WEDNESDAY, SEPTEMBER 28, 2016

The Global Fund alters funding model to create bigger impact with existing national programs

The Global Fund to Fight AIDS, Tuberculosis and Malaria said on Wednesday that several partners discussed how a new funding model will support efforts to control AIDS and build sustainable health systems.


The Global Fund said many countries have their own programs to fight the disease, but additional resources can play a key role in reaching lower infection rates and increase long-term health interventions.


"We want to use the new funding model as an opportunity to strengthen the health system and we have to emphasize a community-based approach," Haiti Health Minister Florence Guillaume said. "By creating a foundation in countries like Haiti, we can have a better health impact and maintain the results obtained."


Guillaume said health investment is not a charity and can provide more access to health services, ensuring people will remain in good health.


"A good labor force is good for growth and that will reduce dependence on external donors," Guillaume said.


Meeting attendees determined a new funding model would make grants more effective and increase their impact.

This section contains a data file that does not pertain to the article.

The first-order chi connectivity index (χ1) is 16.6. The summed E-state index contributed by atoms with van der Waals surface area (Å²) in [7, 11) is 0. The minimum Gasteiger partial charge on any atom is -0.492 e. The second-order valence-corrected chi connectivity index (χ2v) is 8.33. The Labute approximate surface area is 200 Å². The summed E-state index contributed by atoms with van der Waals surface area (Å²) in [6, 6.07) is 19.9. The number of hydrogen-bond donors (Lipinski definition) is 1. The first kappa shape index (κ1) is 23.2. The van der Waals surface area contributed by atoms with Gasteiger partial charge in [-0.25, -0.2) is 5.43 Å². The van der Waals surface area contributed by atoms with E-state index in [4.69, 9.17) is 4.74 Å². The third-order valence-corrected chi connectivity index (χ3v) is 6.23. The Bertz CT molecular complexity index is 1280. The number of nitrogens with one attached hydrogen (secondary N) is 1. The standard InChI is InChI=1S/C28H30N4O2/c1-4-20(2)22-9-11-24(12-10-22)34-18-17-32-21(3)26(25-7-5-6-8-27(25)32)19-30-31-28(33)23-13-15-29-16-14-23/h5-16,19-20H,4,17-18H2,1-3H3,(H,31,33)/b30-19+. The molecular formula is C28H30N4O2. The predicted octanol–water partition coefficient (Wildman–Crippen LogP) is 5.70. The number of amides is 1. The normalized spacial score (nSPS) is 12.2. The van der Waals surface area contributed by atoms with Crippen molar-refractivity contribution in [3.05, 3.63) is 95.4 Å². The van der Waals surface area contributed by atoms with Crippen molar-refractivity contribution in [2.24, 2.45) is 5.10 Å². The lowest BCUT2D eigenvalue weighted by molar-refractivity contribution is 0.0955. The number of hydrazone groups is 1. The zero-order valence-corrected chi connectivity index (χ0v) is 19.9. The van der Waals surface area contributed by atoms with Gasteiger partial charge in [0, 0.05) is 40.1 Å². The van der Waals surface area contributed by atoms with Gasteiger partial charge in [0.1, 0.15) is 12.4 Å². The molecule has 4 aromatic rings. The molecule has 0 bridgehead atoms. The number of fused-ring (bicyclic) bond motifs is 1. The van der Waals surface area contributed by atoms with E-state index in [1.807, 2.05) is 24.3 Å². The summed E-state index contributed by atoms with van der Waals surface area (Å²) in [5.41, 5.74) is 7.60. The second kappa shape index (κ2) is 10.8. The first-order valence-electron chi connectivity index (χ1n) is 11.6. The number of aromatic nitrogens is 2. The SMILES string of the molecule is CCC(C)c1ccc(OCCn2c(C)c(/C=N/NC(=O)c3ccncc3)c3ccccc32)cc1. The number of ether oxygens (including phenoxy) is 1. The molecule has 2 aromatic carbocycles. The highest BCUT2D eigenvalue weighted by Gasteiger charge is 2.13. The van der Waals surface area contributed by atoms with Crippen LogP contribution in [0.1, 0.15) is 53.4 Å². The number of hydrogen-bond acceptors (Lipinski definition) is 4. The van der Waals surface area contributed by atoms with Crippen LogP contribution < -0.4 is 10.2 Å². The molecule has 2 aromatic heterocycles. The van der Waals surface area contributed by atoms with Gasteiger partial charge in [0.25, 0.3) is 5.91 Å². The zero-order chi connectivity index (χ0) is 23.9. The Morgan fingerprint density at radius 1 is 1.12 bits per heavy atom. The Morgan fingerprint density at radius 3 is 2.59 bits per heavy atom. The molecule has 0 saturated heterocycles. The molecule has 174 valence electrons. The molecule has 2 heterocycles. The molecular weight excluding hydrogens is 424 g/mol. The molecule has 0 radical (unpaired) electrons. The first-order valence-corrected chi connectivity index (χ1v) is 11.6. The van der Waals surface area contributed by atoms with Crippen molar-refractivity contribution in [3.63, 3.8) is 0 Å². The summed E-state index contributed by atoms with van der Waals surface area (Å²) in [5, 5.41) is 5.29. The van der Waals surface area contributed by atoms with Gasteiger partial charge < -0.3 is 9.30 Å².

"The new funding model offers the opportunity for civil society to access the country dialogue that it offers, with the possibility to give input into the concept note," Jaevion Nelson, the head of advocacy at Jamaica Forum of Lesbians, All-Sexuals and Gays, said.


Approximately $600 million will be allocated for Latin America and the Caribbean for 2014-2016, which is more than the region received during the past four years.


"There was a lot of dissatisfaction with the previous system which had a lot of bureaucratic hurdles," Global Fund Board Member for Latin America and the Caribbean Mirta Roses Periago said. "Now people see the rules of the game are clear from the allocation you are going to receive. In terms of simplicity, it's a very transparent process and you know what you are going to receive if you comply."


Under the new funding model, countries are encouraged to discuss where to allocate the funding with stakeholders, affected groups, technical partners and the private sector to achieve maximum impact.


Partners at the meeting included the Pan American Health Organization, the Joint United Nations Programme on HIV/AIDS, the United Nations Development Program and the U.S. President's Emergency Plan for AIDS Relief.